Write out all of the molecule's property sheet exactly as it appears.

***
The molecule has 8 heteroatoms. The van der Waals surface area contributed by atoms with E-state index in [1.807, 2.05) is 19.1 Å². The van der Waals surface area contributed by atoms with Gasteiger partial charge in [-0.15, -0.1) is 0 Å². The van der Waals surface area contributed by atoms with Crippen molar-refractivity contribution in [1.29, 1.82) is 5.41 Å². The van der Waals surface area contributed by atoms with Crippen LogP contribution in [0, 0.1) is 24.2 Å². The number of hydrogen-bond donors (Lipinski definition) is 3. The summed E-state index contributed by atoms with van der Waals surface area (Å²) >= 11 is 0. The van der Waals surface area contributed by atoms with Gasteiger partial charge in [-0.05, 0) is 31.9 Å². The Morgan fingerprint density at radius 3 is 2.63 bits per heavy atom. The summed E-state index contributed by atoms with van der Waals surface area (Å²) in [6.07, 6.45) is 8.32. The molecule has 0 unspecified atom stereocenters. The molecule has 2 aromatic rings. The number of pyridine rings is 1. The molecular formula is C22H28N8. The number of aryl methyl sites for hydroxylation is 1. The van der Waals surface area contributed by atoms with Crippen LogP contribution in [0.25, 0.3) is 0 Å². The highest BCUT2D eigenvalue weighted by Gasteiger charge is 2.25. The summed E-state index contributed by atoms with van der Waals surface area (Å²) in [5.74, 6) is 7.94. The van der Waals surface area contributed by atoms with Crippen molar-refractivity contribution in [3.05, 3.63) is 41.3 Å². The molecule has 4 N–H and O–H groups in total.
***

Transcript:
The molecule has 8 heteroatoms. The van der Waals surface area contributed by atoms with E-state index in [1.807, 2.05) is 19.1 Å². The van der Waals surface area contributed by atoms with Gasteiger partial charge in [-0.15, -0.1) is 0 Å². The van der Waals surface area contributed by atoms with Crippen molar-refractivity contribution in [1.29, 1.82) is 5.41 Å². The van der Waals surface area contributed by atoms with Crippen LogP contribution in [0, 0.1) is 24.2 Å². The number of hydrogen-bond donors (Lipinski definition) is 3. The summed E-state index contributed by atoms with van der Waals surface area (Å²) >= 11 is 0. The van der Waals surface area contributed by atoms with Gasteiger partial charge in [-0.05, 0) is 31.9 Å². The Morgan fingerprint density at radius 3 is 2.63 bits per heavy atom. The summed E-state index contributed by atoms with van der Waals surface area (Å²) in [6.07, 6.45) is 8.32. The molecule has 0 unspecified atom stereocenters. The molecule has 2 aromatic rings. The number of pyridine rings is 1. The molecular formula is C22H28N8. The number of aryl methyl sites for hydroxylation is 1. The van der Waals surface area contributed by atoms with Crippen LogP contribution in [0.25, 0.3) is 0 Å². The highest BCUT2D eigenvalue weighted by Gasteiger charge is 2.25. The summed E-state index contributed by atoms with van der Waals surface area (Å²) in [5.74, 6) is 7.94. The van der Waals surface area contributed by atoms with Crippen molar-refractivity contribution in [3.05, 3.63) is 41.3 Å². The molecule has 4 N–H and O–H groups in total.